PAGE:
The value of a running back has been beaten to death, with many stating with validity that they are not worthy of first round picks due to their short shelf life. Another reason for that is simply that the majority of running backs average around the same amount of yards per carry and very few break long runs unless they are Adrian Peterson. As a result, values have never dipped further, with head coaches looking to the mid-to-late rounds to find a gem. In 2013, that gem could be the University of Miami’s Mike James.
James has certain characteristics that a late round gem typically possesses. He doesn’t burn the track or grass with great long speed, he tends to dance in the backfield at times and if I’m being honest, he doesn’t have outstanding vision. But who does have all those things? Few do and they’re typically those aforementioned first round freaks like Adrian Peterson.
But what James does have is leveled balance, surprising strength in upper and lower bodies, light feet, innate instincts, intellect, patience, constantly moving feet and the always important size. He is likely to check in at the NFL Combine around 5’10, 220 pounds, giving him a natural low center of gravity to go with his built-up bulk. These two traits amalgamate to form impressive strength that enables him to shake off wimpy tacklers that attempt to arm tackle him. Here’s a tip: Don’t do it.
James’ light feet are also something of a revelation as most tailbacks at his size don’t have that quality. He’s able to slip in and out of gaps and lanes whilst changing directions and seeking room to run. On multiple outside zone run calls against Georgia Tech earlier this season, his light feet were on show along with his patience and instincts.
On one particular play, James was aligned in a traditional tailback alignment seven yards from the spot of the ball. Upon taking rhythmic steps to his right, he received the handoff and scanned his blockers, specifically the tackle-tight end combination at the end of the line of scrimmage. They weren’t re-establishing a new line because of the “force” player setting the edge, so James had to look elsewhere to run. The nearest gap, the B-gap, was about to be filled by a linebacker, forcing James to slide his feet patiently once more before finding himself behind the right guard-center combination block; there was not much there either. A lane showed up but there was traffic in it, albeit on the ground, so James slid once more behind the backside tackle and found a running lane for a quality pickup on a play that initially seemed doomed.
This is the kind of patience that ball-carriers need to have and James perfected it – now he just needs to do it more consistently opposed to wasting steps. What was intriguing about his tape, however, was that he wasn’t just running on zone stretch calls; he was running downhill on the almighty “Power” concept and running quite well, following his pulling guard and getting yardage before falling forward, which he often does. This versatility is important to note because not all ball-carriers are effective stretch runners due to their inability to find the cutback. Typically a running back is either a frontside or backside runner, not both. James could, perhaps, be both.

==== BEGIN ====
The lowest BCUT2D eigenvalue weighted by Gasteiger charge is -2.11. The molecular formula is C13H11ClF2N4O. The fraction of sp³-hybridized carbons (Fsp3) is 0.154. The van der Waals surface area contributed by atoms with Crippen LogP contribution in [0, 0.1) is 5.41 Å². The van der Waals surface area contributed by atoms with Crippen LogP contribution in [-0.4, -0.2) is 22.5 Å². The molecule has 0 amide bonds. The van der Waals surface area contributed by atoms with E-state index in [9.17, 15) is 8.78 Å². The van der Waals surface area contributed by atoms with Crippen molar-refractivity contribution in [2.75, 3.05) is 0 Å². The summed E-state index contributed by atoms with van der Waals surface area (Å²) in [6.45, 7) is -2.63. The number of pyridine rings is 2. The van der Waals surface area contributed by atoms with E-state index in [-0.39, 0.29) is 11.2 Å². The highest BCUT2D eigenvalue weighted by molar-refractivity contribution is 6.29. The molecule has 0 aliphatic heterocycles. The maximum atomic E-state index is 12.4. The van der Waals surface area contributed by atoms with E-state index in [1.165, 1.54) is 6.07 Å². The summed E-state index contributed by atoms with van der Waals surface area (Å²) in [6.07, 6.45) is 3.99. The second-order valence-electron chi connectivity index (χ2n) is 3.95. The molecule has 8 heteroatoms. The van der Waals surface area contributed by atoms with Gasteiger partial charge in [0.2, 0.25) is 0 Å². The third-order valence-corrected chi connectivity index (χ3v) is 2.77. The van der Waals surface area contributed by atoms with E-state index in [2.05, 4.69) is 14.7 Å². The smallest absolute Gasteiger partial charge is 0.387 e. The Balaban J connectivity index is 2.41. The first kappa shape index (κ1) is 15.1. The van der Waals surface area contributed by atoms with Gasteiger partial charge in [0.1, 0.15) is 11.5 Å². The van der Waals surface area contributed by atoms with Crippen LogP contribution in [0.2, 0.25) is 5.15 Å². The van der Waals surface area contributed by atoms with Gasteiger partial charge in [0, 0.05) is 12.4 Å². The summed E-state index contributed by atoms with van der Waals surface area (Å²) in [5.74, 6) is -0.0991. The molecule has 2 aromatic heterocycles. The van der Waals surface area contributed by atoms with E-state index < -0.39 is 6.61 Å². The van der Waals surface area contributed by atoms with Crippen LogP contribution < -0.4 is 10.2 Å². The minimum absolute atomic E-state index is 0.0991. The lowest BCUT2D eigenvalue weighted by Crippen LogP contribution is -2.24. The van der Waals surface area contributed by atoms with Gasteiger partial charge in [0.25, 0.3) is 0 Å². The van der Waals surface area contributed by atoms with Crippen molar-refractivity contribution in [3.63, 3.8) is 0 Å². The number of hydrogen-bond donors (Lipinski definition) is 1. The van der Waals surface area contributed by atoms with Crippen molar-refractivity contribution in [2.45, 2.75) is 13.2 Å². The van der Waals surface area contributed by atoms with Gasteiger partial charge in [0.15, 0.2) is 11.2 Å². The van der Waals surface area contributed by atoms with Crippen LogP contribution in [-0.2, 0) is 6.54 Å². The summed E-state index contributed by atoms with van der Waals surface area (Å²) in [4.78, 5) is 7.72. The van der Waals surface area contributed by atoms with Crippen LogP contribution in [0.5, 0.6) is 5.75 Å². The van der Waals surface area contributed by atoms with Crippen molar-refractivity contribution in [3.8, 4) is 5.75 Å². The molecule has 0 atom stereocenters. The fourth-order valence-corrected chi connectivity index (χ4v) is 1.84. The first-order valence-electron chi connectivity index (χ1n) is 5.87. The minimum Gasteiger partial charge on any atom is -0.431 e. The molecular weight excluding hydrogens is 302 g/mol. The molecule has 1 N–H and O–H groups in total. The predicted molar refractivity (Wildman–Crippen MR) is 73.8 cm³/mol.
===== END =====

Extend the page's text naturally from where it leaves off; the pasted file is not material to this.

Moreover, one of the league’s best and most underrated running backs is Frank Gore of the San Francisco 49ers. In a game of inches, Gore tends to pick up the most of them and that’s what James often (if he’s not tip-toeing) does as well. He is constantly churning his feet, looking to pick up as much yards as he can despite receiving contact.
In the same game against Georgia Tech, his downhill prowess was on display when four defenders surrounded him after catching a screen pass. In most cases, the runner will avoid contact and attempt to dive for the first round. That’s not necessarily frowned upon but what James does here is sticking his inside foot in the ground as he nears the first defender, spins back to the inside, then administers a second spin on another defender before finally getting himself into the open field, where he carries two more defenders for additional yardage. That’s determined running.
Last but not least, there is something about Mike James that you simply don’t see in all running backs: instinct without the ball. When he doesn’t have the ball, James is still looking to make a play.
He has shown countless times a willingness to block for his quarterback, sitting in his base and taking on defenders, and then following it up by getting into the middle of the field and opening up as an outlet receiver. He’s thrown the extra chip shot on defensive ends when it’s least expected, the extra block on reverses, the block on the linebacker in the hole when he’s lined up as an up-back while his teammate carries the ball and he’s thrown the springing blocks on special teams; in a few words, James works hard and keeps his head on a swivel.
And that’s all you can ask for.